A tale of two leaders
Iain Gray says Kezia Dugdale is rightly getting plaudits for how she has handled a challenging campaign. Nicola Sturgeon, on the other hand, seems to be on the back foot.
Yesterday saw a couple of interesting articles about Kezia Dugdale, Scottish Labour leader, and how she is handling the election campaign. One of them appeared in the Scotsman. The other was by Andy Nicoll in the Sun.
They both arose from an event where Kez faced the massed ranks of Scottish political journalists, and they both come to the same conclusion. Nicoll says, “Kez is a class act”, “biting up at the SNP….. blaming Nicola Sturgeon for ‘using Tory arguments for why rich people shouldn’t pay their taxes when the rest of us have to suck it up’”, while Peterkin says “the Scottish Labour leader appears to have plenty of the resilience required to enable members of her profession to thrive in what can be a very dirty job.”
They are right, and I am not surprised.
Journalists often ask me about Kez, because they know I have known her since she joined the Labour Party. I always tell them that Kez is smart, warm, likeable and articulate, because she is. But I also tell them that she is tough and resilient. Since she became Scottish Labour leader I am seen her stand up for herself and take tough decisions on a daily basis.
No one should doubt her strength or resilience.
I know how hard election campaigns are on leaders, and Kez has had a couple of difficult stories to deal with, including the SNP attempt to smear her because she applied to an SNP MSP for work experience years ago when she was a student. It is the way she has handled herself which has impressed commentators like Tom Peterkin and Andy Nicoll.
What of her rival, Nicola Sturgeon, though?
Her campaign has hardly gone to plan. Since the election campaign began Nicola has found herself having to explain why she supported a 50p tax rate a year ago, but now thinks rich people would not like it so has changed her mind.
There was also the message with which the SNP fought election campaigns in 2007 and 2011, “replace the unfair Council Tax”. This time round the SNP leader is having to explain why she has now suddenly decided it is not unfair after all and she is going to keep it and put it up. So far she has failed to do so.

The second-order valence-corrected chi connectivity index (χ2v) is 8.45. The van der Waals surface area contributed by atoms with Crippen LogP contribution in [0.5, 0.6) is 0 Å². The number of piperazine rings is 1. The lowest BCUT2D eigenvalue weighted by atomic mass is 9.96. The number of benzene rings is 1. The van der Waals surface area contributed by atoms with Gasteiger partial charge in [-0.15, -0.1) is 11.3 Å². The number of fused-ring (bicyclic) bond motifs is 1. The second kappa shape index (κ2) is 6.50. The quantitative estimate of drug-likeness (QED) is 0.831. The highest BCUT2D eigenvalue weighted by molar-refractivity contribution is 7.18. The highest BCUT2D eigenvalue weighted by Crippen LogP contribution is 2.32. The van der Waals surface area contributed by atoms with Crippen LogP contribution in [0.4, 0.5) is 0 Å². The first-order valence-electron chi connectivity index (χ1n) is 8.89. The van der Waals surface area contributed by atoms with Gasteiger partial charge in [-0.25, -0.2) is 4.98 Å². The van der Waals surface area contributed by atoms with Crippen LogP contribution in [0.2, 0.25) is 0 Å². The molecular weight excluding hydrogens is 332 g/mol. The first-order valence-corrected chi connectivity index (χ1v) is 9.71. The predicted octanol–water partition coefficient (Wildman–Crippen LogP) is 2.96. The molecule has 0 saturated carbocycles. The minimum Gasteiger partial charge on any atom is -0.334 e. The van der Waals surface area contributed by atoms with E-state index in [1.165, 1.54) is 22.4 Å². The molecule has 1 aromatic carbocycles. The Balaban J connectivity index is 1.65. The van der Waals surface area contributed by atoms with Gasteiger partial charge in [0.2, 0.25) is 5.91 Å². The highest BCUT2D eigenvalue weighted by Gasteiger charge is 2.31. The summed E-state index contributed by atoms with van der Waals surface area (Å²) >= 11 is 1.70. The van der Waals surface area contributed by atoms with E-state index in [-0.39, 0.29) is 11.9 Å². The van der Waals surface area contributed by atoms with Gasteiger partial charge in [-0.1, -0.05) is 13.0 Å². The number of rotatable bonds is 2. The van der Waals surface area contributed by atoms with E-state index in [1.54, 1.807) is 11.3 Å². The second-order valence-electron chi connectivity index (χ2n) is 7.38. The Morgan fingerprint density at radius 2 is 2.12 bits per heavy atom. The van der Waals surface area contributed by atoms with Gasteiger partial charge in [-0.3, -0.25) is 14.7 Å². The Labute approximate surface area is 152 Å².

Then she dug herself into a deep hole over the named person policy, trying to pretend it was somehow optional for families, which it is not. That is a hole she is still stuck in, not helped by the Trade Union representing Health Visitors, the very “Named Persons” themselves saying the policy is not being viably implemented.
The SNP leader can hardly have been happy to have spent almost a week facing questions about her dubious deal with China either, a deal she appeared not to want anyone to know about at all. I say facing questions because she has answered none of them, not least about the involvement of Sir Brian Souter or a Chinese company accused of “gross corruption”.
Then there was yesterday, which found her having to deny that one of her Cabinet had leaked confidential emails from a young Kezia Dugdale, an action which would have breached data protection laws.
I do not imagine any of these are what Nicola Sturgeon had planned to be talking about for the first week of the campaign. Still, she has chosen her words carefully for the most part (except on Named Person perhaps).
The same cannot be said of some of her candidates and election agents though. SNP candidate Tony Gugliano had to apologise when remarks he made insulting Scottish War veterans came to light, while an SNP election agent was found to have compared Boris Johnson and David Cameron to the Moors murderers. More embarrassment for the SNP and their leader.
When an election campaign is blown off course like this, the best advice for leaders is to try and get back to your core message.
That is exactly what Kezia has done. Scottish Labour’s core message is that we will use the powers of the Scottish parliament to end austerity cuts and invest in the future of Scotland. Above all we will protect education budgets, close the attainment gap in our schools and ensure that every child has the best possible future. Or, as Kez would say, “Kids not Cuts”.
As for the SNP, I confess I do not know what their key message is meant to be, and, as the days go by, it rather looks as if Nicola Sturgeon does not know either.